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Stephen M. Southwick, W. Krueger, J.T. Yeager and J. Osgood

French prunes (Prunus domestica L.) on myrobalan seedling rootstock were planted in 1981 in an east-west direction with 4.9 m between rows and 2.7 m between trees on a poorly drained Class II soil in Glenn County, CA. A randomized complete block design was used with 8 trees per plot. Trees were pruned by hand to an open-center tree form or pruned by machine to a pyramid form in the dormant or summer season resulting in 6 pruning treatments. This high density system has led to high yields of good quality fruit (9.18 dry tons/acre in 1989, sized at 78 fruit per pound). Hand pruning led to higher yields, larger fruit, lower drying ratios and a greater dollar return per acre than any of the machine pruned trees. Dormant machine pruning led to larger fruit produced than those trees pruned in the summer by machine. Mechanical pruning may be possible for short time periods, but continued practice led to smaller fruit with lower yields than hand pruning. Certain locations within the tree canopy had smaller fruit size and it is within those lower locations where fruit size needs to be improved. These and additional experimental results obtained from 1987 through 1989 growing seasons will be presented.

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J. Edstrom, W. Krueger, J. Connell, W. Micke, J. Osgood, W. Reil and J. Yeager

In 1979 a Nonpareil-Price almond orchard, was planted 2.2m × 6.7m (270 trees/acre). Four pruning treatments were imposed on the hedgerow planting at the end of the first year. 1. Interplanted: Trees trained to 3 scaffolds then standard pruned 2nd-6th years. Alternate trees were whisked back during 7th and 8th years and whisked trees removed after 9th year. 2. Permanent Hedge: Trees trained to 3 scaffolds and standard pruned throughout. 3. Two Scaffold Hedge: Heavy 2nd and 3rd year training required to form 2 main scaffolds growing into the row middles then standard pruned. 4. Unpruned Hedge: Trees trained to 3 scaffolds then no further pruning. Treatment with alternate trees whisked back had 15% reduced yield each year following whisking. Removing these heavily pruned alternate trees at the 9th year then reduced yields an additional 30%. Now, three years after removal, yield still lags by 18%. Accumulating six years yield data shows no differences between the three treatment maintained as hedgerows. However, whisking and removing alternate trees resulted in 2000 lbs less yield over the 6 year period.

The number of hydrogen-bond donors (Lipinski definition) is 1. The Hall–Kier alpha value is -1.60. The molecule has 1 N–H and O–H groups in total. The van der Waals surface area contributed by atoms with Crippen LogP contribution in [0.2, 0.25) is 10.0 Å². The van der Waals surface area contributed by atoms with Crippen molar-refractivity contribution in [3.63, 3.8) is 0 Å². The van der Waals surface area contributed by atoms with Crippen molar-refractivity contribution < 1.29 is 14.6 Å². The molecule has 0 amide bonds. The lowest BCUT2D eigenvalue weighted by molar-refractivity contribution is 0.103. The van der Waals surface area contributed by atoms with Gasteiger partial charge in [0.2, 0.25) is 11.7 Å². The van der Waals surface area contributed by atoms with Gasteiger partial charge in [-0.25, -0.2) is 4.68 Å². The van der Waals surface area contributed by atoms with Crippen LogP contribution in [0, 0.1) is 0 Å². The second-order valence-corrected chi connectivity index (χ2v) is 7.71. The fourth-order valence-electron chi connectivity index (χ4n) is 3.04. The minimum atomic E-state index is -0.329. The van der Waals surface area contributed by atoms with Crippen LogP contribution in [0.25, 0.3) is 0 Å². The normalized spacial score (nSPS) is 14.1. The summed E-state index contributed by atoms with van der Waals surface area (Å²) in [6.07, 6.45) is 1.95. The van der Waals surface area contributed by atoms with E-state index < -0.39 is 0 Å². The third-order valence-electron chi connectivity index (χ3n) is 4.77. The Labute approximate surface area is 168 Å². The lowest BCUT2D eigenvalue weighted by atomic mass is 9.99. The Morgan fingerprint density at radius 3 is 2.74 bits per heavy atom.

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J.P. Edstrom, J. Connell, W. Krueger, W. Reil, J. Hasey and J. Yeager

Four tree training methods have been evaluated since 1979 in California for their affect on yield of “Nonpareil” ctv. almond [Prunus dulcis (Mill.) D.A.Webb] in a tightly spaced “Nonpareil”/”Price” ctvs 1:1 hedgerow planting. Four variations of open center training began at the first dormant pruning in a 2.2 × 6.7-m spacing (667 trees/ha): 1) Temporary Hedge—trees trained to three primary scaffolds, standard pruned with alternate trees gradually whisked back to allow space for permanent trees and then removed at 8th year leaving 4.4 × 6.7-m spacing(333 trees/ha); 2) Permanent Hedge—trees trained to three scaffolds, standard pruned at 2.2-m spacing; 3) Two-Scaffold Hedge—Trees trained into “perpendicular V” two scaffold configuration, standard pruned at 2.2-m spacing; 4) Unpruned Hedge—Trained to three scaffolds then left essentially unpruned at 2.2-m spacing. Replicated yield data accumulated over 15 years shows no difference in production between the three permanent 2.2-m hedgerow methods. Yield for the Temporary Hedge, however, declined 30% the year following alternate tree removal. Adequate canopy expansion resulted in some regained nut production, but yields never recovered and remain 20% below the permanent hedge treatments 13 years post-removal. Observations indicate considerable loss of fruitwood has occurred in the lower canopy of all three 2.2-m hedge treatments, especially in the Unpruned but good commercial production has been maintained at 2400 to 3000 kg/ha The size of almond kernels was not affected by training method. Trunk circumference was affected by treatment. Trees in Temporary Hedge plots grew sustantially larger after alternate tree removal than trees in all 2.2-m hedge treatments that were equal in size.